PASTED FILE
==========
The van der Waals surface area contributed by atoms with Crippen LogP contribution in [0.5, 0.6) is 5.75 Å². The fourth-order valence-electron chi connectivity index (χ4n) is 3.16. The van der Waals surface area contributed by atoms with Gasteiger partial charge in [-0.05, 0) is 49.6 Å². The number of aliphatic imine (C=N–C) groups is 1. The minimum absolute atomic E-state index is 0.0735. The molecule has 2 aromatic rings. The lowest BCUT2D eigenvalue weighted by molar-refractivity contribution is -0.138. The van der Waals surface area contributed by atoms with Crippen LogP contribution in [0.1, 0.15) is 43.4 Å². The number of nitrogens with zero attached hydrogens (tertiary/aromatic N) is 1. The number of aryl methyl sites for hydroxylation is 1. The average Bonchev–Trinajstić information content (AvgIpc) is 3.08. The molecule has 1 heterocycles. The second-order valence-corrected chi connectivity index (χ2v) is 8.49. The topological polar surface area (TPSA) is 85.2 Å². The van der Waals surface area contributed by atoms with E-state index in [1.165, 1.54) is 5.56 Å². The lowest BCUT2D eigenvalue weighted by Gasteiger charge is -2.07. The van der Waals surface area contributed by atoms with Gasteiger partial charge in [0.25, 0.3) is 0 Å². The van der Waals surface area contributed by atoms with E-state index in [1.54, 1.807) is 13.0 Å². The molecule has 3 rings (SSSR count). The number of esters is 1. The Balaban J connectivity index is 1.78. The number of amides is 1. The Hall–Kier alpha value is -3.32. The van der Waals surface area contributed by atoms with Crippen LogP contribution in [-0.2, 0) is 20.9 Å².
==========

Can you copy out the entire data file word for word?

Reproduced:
The van der Waals surface area contributed by atoms with Crippen LogP contribution in [0.5, 0.6) is 5.75 Å². The fourth-order valence-electron chi connectivity index (χ4n) is 3.16. The van der Waals surface area contributed by atoms with Gasteiger partial charge in [-0.05, 0) is 49.6 Å². The number of aliphatic imine (C=N–C) groups is 1. The minimum absolute atomic E-state index is 0.0735. The molecule has 2 aromatic rings. The lowest BCUT2D eigenvalue weighted by molar-refractivity contribution is -0.138. The van der Waals surface area contributed by atoms with Crippen LogP contribution in [0.1, 0.15) is 43.4 Å². The number of nitrogens with zero attached hydrogens (tertiary/aromatic N) is 1. The number of aryl methyl sites for hydroxylation is 1. The average Bonchev–Trinajstić information content (AvgIpc) is 3.08. The molecule has 1 heterocycles. The second-order valence-corrected chi connectivity index (χ2v) is 8.49. The topological polar surface area (TPSA) is 85.2 Å². The van der Waals surface area contributed by atoms with E-state index in [1.165, 1.54) is 5.56 Å². The lowest BCUT2D eigenvalue weighted by Gasteiger charge is -2.07. The van der Waals surface area contributed by atoms with Gasteiger partial charge in [0.25, 0.3) is 0 Å². The van der Waals surface area contributed by atoms with E-state index in [1.54, 1.807) is 13.0 Å². The molecule has 3 rings (SSSR count). The number of esters is 1. The Balaban J connectivity index is 1.78. The number of amides is 1. The Hall–Kier alpha value is -3.32. The van der Waals surface area contributed by atoms with Crippen LogP contribution in [-0.2, 0) is 20.9 Å².